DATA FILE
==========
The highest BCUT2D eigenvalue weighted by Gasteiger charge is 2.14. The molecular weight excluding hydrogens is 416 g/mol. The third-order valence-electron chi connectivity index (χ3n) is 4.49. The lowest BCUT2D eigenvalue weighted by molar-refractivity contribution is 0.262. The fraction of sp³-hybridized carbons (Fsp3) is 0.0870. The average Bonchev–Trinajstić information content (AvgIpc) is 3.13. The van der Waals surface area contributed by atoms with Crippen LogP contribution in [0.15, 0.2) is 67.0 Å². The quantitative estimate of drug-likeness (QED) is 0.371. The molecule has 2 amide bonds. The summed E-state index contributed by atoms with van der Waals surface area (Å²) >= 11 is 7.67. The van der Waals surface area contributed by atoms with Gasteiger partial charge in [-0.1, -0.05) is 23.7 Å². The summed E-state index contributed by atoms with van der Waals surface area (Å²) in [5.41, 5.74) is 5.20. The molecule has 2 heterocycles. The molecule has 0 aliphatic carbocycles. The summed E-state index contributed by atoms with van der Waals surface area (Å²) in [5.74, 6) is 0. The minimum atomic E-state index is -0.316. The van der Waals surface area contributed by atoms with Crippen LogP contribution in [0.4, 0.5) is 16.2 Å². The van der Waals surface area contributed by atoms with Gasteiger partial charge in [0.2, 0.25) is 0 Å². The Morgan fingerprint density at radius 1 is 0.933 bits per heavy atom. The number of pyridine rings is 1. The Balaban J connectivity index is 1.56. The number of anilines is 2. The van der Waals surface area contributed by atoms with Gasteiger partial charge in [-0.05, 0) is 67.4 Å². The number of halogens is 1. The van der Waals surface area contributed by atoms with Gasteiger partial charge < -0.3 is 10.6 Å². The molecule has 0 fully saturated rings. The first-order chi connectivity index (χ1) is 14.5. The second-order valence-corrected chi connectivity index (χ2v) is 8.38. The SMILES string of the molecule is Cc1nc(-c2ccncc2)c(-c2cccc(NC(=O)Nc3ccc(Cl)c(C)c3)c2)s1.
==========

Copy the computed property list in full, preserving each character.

The highest BCUT2D eigenvalue weighted by Gasteiger charge is 2.14. The molecular weight excluding hydrogens is 416 g/mol. The third-order valence-electron chi connectivity index (χ3n) is 4.49. The lowest BCUT2D eigenvalue weighted by molar-refractivity contribution is 0.262. The fraction of sp³-hybridized carbons (Fsp3) is 0.0870. The average Bonchev–Trinajstić information content (AvgIpc) is 3.13. The van der Waals surface area contributed by atoms with Crippen LogP contribution in [0.15, 0.2) is 67.0 Å². The quantitative estimate of drug-likeness (QED) is 0.371. The molecule has 2 amide bonds. The summed E-state index contributed by atoms with van der Waals surface area (Å²) >= 11 is 7.67. The van der Waals surface area contributed by atoms with Gasteiger partial charge in [-0.1, -0.05) is 23.7 Å². The summed E-state index contributed by atoms with van der Waals surface area (Å²) in [5.41, 5.74) is 5.20. The molecule has 2 heterocycles. The molecule has 0 aliphatic carbocycles. The summed E-state index contributed by atoms with van der Waals surface area (Å²) in [5.74, 6) is 0. The minimum atomic E-state index is -0.316. The van der Waals surface area contributed by atoms with Crippen LogP contribution in [0.4, 0.5) is 16.2 Å². The van der Waals surface area contributed by atoms with Gasteiger partial charge in [0.2, 0.25) is 0 Å². The Morgan fingerprint density at radius 1 is 0.933 bits per heavy atom. The number of pyridine rings is 1. The Balaban J connectivity index is 1.56. The number of anilines is 2. The van der Waals surface area contributed by atoms with Gasteiger partial charge in [-0.05, 0) is 67.4 Å². The number of halogens is 1. The van der Waals surface area contributed by atoms with Gasteiger partial charge < -0.3 is 10.6 Å². The molecule has 0 fully saturated rings. The first-order chi connectivity index (χ1) is 14.5. The second-order valence-corrected chi connectivity index (χ2v) is 8.38. The SMILES string of the molecule is Cc1nc(-c2ccncc2)c(-c2cccc(NC(=O)Nc3ccc(Cl)c(C)c3)c2)s1.